I love words, everything about words. I found once I applied a bit of discipline to writing I couldn’t stop. I don’t want to stop. My discipline is simply writing it down instead of talking about doing it. I love playing with words, savouring the way they sound and look on paper. I argue with the grammar checker over semi-colons, and concur that ‘concur’ might be a complex word, but I’m keeping it. I play comma hokey-cokey and always manage to end up with some, to, spare. Nutall’s Concise Synonym and Antonym Book is my bedtime reading just because I love the title. Through my writing I’m able to give something back when I have nothing to give but my experiences. There’s an age-old joke about the flasher who went out in midwinter but it was too cold to flash, so he just stood under the trees and described it to passers-by. Perhaps that’s what I’m doing.

The added bonus of writing the blog is the people who read it. The deep core friends, the ones I love, have smiled and said “you did it.”  Acquaintances who I’ve kept at arm’s length have said “we never knew what you were going through,” and having aired my thoughts in a constructive way, I have no embarrassment knowing they’ve seen the wrinkled (and scarred) flesh. Special people have danced tentative intro steps with me, and applauded when we got through to the next round. These people have become very special. And new people are following all the time, people whom I don’t yet know but I might yet meet with an open heart and a more open mind. Don’t get me wrong, I’m not the Mother Confessor, and my boundaries are quite clear on not being an Agony Aunt, but who knew blogging would be as much about the readers as the writing. Maybe I’ll write a book about it . . .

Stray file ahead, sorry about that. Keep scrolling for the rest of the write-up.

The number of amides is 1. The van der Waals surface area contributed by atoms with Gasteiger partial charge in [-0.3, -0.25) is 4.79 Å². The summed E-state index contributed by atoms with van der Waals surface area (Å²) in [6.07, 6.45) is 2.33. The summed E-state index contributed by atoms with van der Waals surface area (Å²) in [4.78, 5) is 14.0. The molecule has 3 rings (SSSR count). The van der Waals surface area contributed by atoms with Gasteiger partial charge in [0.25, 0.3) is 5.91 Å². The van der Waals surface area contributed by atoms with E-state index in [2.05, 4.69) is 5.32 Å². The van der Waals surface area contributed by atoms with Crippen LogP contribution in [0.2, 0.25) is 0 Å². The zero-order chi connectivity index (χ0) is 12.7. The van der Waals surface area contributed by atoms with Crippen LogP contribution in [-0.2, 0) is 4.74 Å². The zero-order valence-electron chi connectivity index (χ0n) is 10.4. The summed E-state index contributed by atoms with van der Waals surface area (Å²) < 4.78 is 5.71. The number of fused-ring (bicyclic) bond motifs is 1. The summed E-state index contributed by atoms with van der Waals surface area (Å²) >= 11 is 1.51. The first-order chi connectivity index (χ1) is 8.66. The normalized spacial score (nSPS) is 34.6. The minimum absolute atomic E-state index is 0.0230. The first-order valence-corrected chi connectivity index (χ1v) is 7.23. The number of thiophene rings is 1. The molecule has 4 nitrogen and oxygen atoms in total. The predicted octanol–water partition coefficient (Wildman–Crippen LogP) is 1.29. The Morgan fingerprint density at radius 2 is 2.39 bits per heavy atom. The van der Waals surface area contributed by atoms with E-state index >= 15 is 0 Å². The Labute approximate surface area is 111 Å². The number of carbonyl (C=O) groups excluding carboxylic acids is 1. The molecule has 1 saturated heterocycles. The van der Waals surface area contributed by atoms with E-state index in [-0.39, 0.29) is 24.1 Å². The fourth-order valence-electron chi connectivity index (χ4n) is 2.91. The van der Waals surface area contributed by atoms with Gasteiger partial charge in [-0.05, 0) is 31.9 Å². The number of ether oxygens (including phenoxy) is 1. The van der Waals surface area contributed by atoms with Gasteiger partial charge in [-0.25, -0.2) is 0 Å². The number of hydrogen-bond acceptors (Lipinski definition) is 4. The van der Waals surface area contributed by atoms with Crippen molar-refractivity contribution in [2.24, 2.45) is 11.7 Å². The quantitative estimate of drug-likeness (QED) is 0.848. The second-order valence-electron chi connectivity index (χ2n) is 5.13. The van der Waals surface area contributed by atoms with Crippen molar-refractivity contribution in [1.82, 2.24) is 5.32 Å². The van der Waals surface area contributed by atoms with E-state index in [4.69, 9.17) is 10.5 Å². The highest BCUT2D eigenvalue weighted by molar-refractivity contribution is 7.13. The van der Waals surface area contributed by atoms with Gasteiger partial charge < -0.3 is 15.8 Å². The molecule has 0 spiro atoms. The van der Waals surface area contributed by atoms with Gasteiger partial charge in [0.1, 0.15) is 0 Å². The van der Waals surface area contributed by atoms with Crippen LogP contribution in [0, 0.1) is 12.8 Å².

22 thoughts on “connection

  1. I think that writing a blog – creating your own narrative constructs the real you so that you’re recognisable to yourself as well as others. The beauty of words is that there are so many of them (especially English). Pure riches. I love your writing. P. S. I too read Nuttalls … support group for vocabulary addicted women required!!xx


  2. Oh Elaine what powerful wonderful words you speak – I love your image of chatting to your self on the sofa while eating cheese straws – yes please to a book. Keep offering your writings – xxxxx